It is nice indeed when it all comes together…the glow it gives you for a while…so delicious for the soul. Well done, such an engaging photo.

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    • LensScaper says:

      Thanks Paula. Ah yes – when you flick through Silver Efex presets and you come across one that really delivers, that is such a satisfying moment. As with this image there is still work to do but the foundations are laid.

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  7. Vicki says:

    Linda said it all in her comment. You sure worked hard for this one.

    But isn’t that the way of most images. Its rare that the perfect shot appears on cue. I like the light sky (or cloud cover?) behind the silhouette of trees. I can see the township down in the valley in the lower left and will look forward to seeing some more from your holiday.

    I also bought a second camera body because I got fed up with changing lenses outdoors, and in my case, it was after a couple of walks down the local beach. I’d just started my (amateur) Photography hobby and was actually getting a little paranoid about getting salty sea spray or sand inside the body.

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    • LensScaper says:

      Thanks very much for your comments Vicki. Walking and photography are not easy bed-fellows. If you have a destination to reach then the luxury of taking fifteen minutes to get a perfect shot is something that, if repeated several times through the day, may well mean the destination is never reached. Having a day or two devoted to photography means you can really slow down and concentrate – and the results come. Sensors are magnets for dust, and sensor cleaning isn’t cheap.

      Liked by 1 person

      • Vicki says:

        Since I have chronic illness and pain and had to quit working in 2010, I’ve found setting off for a walk and stopping every 15-20 feet is the perfect ‘hobby’. I don’t have the luxury of necessarily a destination, or a set goal, or plan (like going to the beach to photograph the sunset for example). I just go to the beach or nature reserve or local pond and photograph whatever takes my fancy on the walk. If I see a bird or flower I might try from various angles and DOF, but basically, its ‘A walk with my Camera’. Sometimes I’m lucky. Sometimes I’m not. Having poor eyesight also means I love the anticipation of downloading the afternoon’s shots and being totally surprised by some of the subjects I’ve captured in reasonable focus is part of the thrill of photography for me.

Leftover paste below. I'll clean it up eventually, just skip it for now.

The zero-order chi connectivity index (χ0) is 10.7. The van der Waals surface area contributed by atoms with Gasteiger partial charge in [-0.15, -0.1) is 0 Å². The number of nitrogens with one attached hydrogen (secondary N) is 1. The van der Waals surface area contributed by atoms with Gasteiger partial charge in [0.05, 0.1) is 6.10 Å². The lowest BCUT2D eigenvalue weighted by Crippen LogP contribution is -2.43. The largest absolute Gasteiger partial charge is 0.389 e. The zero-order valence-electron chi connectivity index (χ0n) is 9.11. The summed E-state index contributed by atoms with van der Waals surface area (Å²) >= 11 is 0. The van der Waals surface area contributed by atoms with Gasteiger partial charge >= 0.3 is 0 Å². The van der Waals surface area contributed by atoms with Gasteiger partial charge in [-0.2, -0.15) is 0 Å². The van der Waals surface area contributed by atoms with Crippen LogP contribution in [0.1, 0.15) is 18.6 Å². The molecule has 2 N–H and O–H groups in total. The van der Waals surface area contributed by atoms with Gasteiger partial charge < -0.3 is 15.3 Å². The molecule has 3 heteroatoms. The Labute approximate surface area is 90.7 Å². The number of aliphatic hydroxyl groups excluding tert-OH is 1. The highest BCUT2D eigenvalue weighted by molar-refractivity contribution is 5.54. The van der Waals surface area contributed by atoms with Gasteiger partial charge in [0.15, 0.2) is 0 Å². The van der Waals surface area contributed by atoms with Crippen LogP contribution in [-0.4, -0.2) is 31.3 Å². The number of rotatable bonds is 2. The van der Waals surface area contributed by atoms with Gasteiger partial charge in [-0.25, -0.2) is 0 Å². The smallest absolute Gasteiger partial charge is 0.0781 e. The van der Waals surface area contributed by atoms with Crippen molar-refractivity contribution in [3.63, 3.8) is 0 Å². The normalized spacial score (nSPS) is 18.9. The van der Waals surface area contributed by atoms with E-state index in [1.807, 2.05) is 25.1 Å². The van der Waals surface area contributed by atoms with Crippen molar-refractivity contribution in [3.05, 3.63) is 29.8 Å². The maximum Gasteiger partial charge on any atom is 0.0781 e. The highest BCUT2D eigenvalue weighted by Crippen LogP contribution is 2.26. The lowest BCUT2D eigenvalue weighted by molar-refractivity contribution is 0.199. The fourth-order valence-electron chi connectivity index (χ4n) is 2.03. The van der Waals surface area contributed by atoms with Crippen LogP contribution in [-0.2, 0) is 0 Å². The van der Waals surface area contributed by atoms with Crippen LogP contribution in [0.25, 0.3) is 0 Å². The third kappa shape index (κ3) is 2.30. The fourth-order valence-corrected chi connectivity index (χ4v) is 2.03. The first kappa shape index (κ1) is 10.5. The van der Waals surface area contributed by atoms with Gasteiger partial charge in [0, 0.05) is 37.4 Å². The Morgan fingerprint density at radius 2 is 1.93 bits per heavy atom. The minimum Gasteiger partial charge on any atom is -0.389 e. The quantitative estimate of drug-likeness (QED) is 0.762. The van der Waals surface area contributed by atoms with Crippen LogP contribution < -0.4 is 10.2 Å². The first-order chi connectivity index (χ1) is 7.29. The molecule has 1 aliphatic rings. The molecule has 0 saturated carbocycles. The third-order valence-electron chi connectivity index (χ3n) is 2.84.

I envy you being able to go somewhere with a specific goal or destination and being technically proficient in the camera’s settings to capture ‘your vision’.

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        • LensScaper says:

          Sorry Vicki, I’m slow replying to your comment – life has been hectic since my return home. Moving slowly will often yield images that the fleeter-footed will fail to see. Certainly photography is a hobby that can accomodate people with a disability, and can result in images equally as good as those taken by the able-bodied. I’m very fortunate to remain fit into my eighth decade and I still enjoy long eight-hour hikes, but equally I am finding so much pleasure in the slow-paced stroll.

          Liked by 1 person

  8. Dalo 2013 says:

    Fantastic shot ~ and looking for more from the European Alps. While you were searching for the shot where a line of four trees against the sky (no competing ridge lines), I think the falling valley below adds to the ‘movement’ of the trees, makes it a more dynamic photo.

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    • LensScaper says:

      Thank you so much for your comment. Trees erupt from steep slopes in the Alps that often makes one think: how so they survive and acquire the nutrients in that position. And yes, the situation does feel dynamic, as you say – as if one day they will slide down into the valley below.

      Like

  9. Great scene with GOBSMACKING processing. We’re not worthy. 🙂

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    • LensScaper says:

      You are too kind, Frank! Thank you so much. The thanks really should go to Nik – I promise you there has been no additional work on the sky after running this image through Silver Efex – this is what I mean by finding the ‘sweet spot’ – a visual ten out of ten. There was some extra work to clone out an overlap between trees 4 and 5 and to tone down the roofs of Zermatt in the bottom left corner.

      Liked by 1 person

  10. bluebrightly says:

    What a beauty this is…the way the trees lean in to one another, the graceful slope, the way the clouds seem to encircle and protect – it all came together. I like the story behind the image, the cameras and lenses, and especially the fact it was a familiar scene you’d thought about, and worked at to find just the right perspective. For me, the ridges do not compete, those in the far distance only add to the whole. Maybe that has to do with the processing too. I also enjoy hearing about the processing, because I too have noticed that certain images benefit from one particular filter, often not what you’d expect either. You just need to run through them, if you have the patience, and if it’s an image like this, with that history behind it, then it’s worthwhile to have that patience. 🙂

    Liked by 1 person

    • LensScaper says:

      Thank you so much Lynn. This was one of those holidays when I (mainly) set aside ambitions to reach distant destinations and adopted a more inquisitive, pottering about, attitude to life in general. And it paid off. And this is a prime example of taking time over a single image. What really surprised me when I processed this image was finding a preset in Silver Efex where the sky suddenly completed the picture, strikingly. It was, very definitely, a ‘wow’ moment.

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  11. Wow!
    Wonderful moment!
    I loved the composition! The photo in black and white resulted very well!

    Liked by 1 person